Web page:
After ten years of “singlehood,” my boat found a safe harbor. I was 30 when I “fell in love.” In the friendship Glenn and I enjoyed for the year preceding our engagement we spent hours talking to each other. Glenn expressed the opinion that people place too much importance on being “independent” when in fact we should become more “dependent” on each other!
One day my husband and I were cruising along in our car when I commented, “You know, I don’t feel the sensation of moving towards a destination. I feel I have already arrived.” My husband who was driving nodded. “That is the feeling that comes with being married. In being together we have reached our destination.”
For Valentine’s Day I made a card for my husband on which I painted a big yellow sun and a moon along with the words “You light up my life! Will you be my Valentine?” The implication here is that if he dies I will be left in the “dark.” Fortunately there is more to the story. Love doesn’t die. If my husband is gone from this earth, his love for me will remain in my heart and continue to sustain me.
I had a conversation with one of my sons before he met the woman who became his wife. I told him, “Loving someone means giving up control over your life.” At the time he was alarmed by this thought. As it turned out when the “right woman” came into his life he happily relinquished his freedom and devoted himself to pleasing her.
Love is about giving, not taking. It requires courage to allow yourself to be vulnerable. It involves (heaven help us) trusting your mate!
Not all of us are fortunate enough to find our “soul mate” in this life but love comes in many ways from often unexpected sources. It may come through family, friends, and occasionally it comes from strangers.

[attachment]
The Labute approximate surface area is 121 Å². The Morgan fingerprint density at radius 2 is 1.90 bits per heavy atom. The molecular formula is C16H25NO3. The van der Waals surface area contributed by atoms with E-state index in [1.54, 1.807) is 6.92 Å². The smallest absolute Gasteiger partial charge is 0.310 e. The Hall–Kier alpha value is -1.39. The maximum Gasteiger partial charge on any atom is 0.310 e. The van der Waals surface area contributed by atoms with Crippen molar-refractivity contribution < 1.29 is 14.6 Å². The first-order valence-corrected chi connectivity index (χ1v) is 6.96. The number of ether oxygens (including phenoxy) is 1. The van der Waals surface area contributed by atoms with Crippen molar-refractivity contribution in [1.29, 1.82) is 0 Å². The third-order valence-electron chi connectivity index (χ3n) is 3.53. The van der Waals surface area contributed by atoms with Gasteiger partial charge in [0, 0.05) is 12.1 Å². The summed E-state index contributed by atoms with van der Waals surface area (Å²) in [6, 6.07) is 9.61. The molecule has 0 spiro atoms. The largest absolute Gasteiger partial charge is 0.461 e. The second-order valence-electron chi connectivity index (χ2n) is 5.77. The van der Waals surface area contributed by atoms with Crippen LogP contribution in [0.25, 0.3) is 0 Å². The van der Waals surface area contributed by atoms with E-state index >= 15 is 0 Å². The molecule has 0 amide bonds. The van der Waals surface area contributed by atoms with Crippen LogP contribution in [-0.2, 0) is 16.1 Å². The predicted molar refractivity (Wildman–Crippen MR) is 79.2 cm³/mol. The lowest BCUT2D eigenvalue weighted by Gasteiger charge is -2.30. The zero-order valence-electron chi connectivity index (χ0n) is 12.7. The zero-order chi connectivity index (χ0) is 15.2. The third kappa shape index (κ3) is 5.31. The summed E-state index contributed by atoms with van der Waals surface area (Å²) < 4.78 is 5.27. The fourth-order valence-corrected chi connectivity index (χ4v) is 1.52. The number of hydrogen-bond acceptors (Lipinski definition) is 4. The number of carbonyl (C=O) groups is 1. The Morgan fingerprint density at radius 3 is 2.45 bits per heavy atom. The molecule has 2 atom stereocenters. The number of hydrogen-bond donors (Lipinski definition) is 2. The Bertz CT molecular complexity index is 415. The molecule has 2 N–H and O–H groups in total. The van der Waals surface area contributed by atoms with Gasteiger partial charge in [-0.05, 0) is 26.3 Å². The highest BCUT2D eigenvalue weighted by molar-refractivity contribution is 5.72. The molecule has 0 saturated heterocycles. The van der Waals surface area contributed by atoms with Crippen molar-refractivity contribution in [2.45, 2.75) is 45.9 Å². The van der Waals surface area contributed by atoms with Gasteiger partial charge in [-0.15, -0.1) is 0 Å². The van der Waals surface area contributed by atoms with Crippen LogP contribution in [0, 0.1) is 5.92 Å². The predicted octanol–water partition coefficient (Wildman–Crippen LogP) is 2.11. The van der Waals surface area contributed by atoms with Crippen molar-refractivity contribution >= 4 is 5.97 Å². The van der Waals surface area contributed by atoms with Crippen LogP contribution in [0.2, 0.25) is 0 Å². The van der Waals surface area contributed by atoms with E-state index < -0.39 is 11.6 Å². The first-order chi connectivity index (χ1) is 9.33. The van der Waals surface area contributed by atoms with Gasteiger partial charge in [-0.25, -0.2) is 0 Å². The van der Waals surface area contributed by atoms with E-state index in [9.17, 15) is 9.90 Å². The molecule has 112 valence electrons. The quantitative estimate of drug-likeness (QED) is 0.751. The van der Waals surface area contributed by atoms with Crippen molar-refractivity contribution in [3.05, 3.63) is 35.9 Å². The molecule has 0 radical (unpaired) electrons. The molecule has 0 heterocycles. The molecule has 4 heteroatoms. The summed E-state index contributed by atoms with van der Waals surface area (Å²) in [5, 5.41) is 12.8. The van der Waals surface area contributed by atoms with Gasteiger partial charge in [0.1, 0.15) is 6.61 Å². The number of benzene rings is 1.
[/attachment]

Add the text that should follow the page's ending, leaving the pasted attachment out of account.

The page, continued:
When I was 23 I packed my bags and, along with friends on break from college, headed for Florida. When it was time for my friends to return home I stayed in Vero Beach and checked into a hotel. I found myself crying uncontrollably. I splashed cold water on my swollen face and went out for a walk. Still the tears came. Suddenly a small woman appeared in my path. She spoke with a Jewish accent. She held out her arms and I went into them and putting my head on her shoulder I cried “my eyes out!” When I recovered my composure I said goodbye and went on my way. Today, 60 years later, I remember that moment and the kindness and love shown by a stranger.
Among my most cherished memories is the love and support I have received from teachers. My art teacher drove to our home to tell my parents “Yvonne” should attend art school. My drama coach chose me to solo in the high-school operetta. An English professor encouraged me to write.
When it comes to marriage, the path of “true love” is not always smooth. It can be bumpy, full of potholes and detours. A good friend said to me she made a point of not saying mean words to her husband when she was angry. Her eyes were serious as she cautioned, “Once you say unkind words you can never take them back!”
It has been 53 years since Glenn and I said “I do!” We are looking forward to the next 20.